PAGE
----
Q. You’ve spoken so movingly about your family, including your son Colby’s journey. How is he doing? “Colby’s doing great; in a new sixth form in a new environment with a lot more likeminded people. Thriving in the studies that he’s doing and getting loads of distinctions and feels at home. Which is great because coming from an all-girls school not wanting to be a girl was a very hard environment to be in. He did amazing in his exams and worked really hard and now he’s in a place where he wants to be. He’s been great it’s been a proper journey, for the family, for everybody involved in the family. And now Misty’s going through GCSEs so all the pressures on her now. They all go through different episodes. I like to be pretty hands on with the kids. And Jakki my wife is really brilliant with them all. We have our ups and downs we have our struggles and all want to kill each other at times but most of the time we just try to communicate as well as we can really. It is a brand new world and the kids are going through many different things we never experienced. I think you have to just listen to them. At first you carry a lot of prejudices or opinions and things you never had just from your own upbringing. It’s just trying to keep an open mind, listen to them see where they go try to guide them and steer them best you can really. It’s not easy by any stretch but if you’re in that position you’ve just go with it help them feel safe as they can really.”

Q. What format do you like to listen to music on? “I’ve been enjoying my vinyl again recently. I’ve got a couple of Sonos speakers rigged up to most rooms but my little one Marlie keeps kicking my turntable off, trying to put Peppa Pig on. Vinyl is my go-to and I’m looking forward to seeing the new album record sleeves.”

Q. What kind of music do you listen to? “I listen to mostly older stuff. This morning I was listening to The Cure. The day before that I was listening to Billie Eilish because I love some of the visual stuff she’s been doing in her videos. Misty, my 15 year old, is into that were going to see her in June. I just flick through whatever’s going on really, trying to keep my ear on everyone.”

Q. Have you missed live music? “Yes! It’s been two years, apart from recently a few shows for an anniversary tour. As a band it’s a strange thing not to be performing – I’ve been in a band since I was 12 so it’s where where my body naturally goes to, holding a guitar. Strange not having that outlet or release of the last two years. Been handling everything else that’s been going on but it’s a big part of who I am and what I do has been lacking so to be back on the ride is gonna be a great experience. And everybody in the entertainment industry – the lorry drivers caterers – there a lot of ppl involved.”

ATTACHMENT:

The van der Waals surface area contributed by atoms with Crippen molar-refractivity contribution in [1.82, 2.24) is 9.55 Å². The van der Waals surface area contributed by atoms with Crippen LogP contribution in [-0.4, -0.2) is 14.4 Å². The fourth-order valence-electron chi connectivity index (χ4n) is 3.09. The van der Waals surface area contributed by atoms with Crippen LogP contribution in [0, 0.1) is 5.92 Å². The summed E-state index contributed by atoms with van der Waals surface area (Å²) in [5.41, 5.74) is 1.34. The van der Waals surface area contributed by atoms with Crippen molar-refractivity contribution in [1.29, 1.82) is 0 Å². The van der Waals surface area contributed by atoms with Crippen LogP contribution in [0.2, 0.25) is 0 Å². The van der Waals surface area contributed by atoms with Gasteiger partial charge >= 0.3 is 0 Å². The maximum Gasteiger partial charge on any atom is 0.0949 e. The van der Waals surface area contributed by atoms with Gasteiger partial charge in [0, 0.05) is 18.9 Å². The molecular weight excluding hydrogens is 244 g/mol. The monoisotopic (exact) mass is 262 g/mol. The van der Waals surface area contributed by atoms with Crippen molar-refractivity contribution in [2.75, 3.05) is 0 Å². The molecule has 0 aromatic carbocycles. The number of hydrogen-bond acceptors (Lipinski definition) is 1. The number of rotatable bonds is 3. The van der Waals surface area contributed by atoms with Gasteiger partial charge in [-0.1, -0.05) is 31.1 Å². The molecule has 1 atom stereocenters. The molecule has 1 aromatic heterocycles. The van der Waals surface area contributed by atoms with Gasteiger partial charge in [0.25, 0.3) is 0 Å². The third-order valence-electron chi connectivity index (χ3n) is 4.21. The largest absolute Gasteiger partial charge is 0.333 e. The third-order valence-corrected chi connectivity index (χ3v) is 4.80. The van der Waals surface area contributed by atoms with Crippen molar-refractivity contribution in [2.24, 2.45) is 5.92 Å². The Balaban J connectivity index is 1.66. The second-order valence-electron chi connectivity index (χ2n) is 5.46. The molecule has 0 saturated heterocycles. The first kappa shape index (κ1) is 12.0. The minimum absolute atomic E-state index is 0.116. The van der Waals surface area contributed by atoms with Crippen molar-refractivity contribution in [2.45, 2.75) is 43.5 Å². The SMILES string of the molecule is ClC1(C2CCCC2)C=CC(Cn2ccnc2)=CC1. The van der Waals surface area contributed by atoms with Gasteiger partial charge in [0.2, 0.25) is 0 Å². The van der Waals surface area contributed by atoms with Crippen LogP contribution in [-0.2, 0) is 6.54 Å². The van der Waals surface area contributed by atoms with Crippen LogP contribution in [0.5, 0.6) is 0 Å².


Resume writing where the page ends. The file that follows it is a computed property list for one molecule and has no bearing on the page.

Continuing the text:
Q. How do you take care of your voice? “I do exercises all the time really. The thing I had was called a one-off trauma polyp. It could have been shouting at the football on the TV, it wasn’t really through singing – it could have been anything. But that whole episode taught me a lot really. Recovery and how much the voice means to me. Your voice is always  there and then suddenly it’s taken away from you. You can’t talk for a few weeks until it’s all sorted out, after surgery. I try to come to the studio to do singing every day. It’s just a muscle – you keep it going and do rehearsals with the band every week. I love trying to change it and do different things with it on every record. It’s something I’ve always done. So over the period of lockdown when I didn’t have anywhere to sing there’s a certain amount of adrenaline that’s not getting released really. It’s been good getting out with the boys and doing rehearsals.”